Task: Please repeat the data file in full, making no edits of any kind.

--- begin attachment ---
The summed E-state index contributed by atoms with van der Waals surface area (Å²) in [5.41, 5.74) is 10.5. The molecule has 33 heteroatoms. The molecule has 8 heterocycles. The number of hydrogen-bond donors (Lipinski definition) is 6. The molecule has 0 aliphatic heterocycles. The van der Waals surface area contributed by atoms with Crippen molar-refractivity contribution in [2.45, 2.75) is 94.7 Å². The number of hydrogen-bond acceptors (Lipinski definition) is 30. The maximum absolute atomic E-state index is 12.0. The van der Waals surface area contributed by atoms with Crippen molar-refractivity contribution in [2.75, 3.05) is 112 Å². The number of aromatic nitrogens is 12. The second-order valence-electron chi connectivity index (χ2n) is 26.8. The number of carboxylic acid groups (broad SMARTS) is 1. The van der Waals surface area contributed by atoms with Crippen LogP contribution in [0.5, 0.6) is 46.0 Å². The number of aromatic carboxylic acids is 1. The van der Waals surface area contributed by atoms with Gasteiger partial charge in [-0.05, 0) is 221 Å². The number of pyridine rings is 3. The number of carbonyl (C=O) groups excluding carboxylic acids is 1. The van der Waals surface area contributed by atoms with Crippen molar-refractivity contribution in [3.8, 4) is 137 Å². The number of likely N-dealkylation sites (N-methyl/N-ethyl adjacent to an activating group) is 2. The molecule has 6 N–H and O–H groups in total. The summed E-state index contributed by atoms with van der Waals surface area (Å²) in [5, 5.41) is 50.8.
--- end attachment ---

The summed E-state index contributed by atoms with van der Waals surface area (Å²) in [5.41, 5.74) is 10.5. The molecule has 33 heteroatoms. The molecule has 8 heterocycles. The number of hydrogen-bond donors (Lipinski definition) is 6. The molecule has 0 aliphatic heterocycles. The van der Waals surface area contributed by atoms with Crippen molar-refractivity contribution in [2.45, 2.75) is 94.7 Å². The number of hydrogen-bond acceptors (Lipinski definition) is 30. The maximum absolute atomic E-state index is 12.0. The van der Waals surface area contributed by atoms with Crippen molar-refractivity contribution in [2.75, 3.05) is 112 Å². The number of aromatic nitrogens is 12. The second-order valence-electron chi connectivity index (χ2n) is 26.8. The number of carboxylic acid groups (broad SMARTS) is 1. The van der Waals surface area contributed by atoms with Crippen LogP contribution in [0.5, 0.6) is 46.0 Å². The number of aromatic carboxylic acids is 1. The van der Waals surface area contributed by atoms with Gasteiger partial charge in [-0.05, 0) is 221 Å². The number of pyridine rings is 3. The number of carbonyl (C=O) groups excluding carboxylic acids is 1. The van der Waals surface area contributed by atoms with Crippen molar-refractivity contribution in [3.8, 4) is 137 Å². The number of likely N-dealkylation sites (N-methyl/N-ethyl adjacent to an activating group) is 2. The molecule has 6 N–H and O–H groups in total. The summed E-state index contributed by atoms with van der Waals surface area (Å²) in [5, 5.41) is 50.8.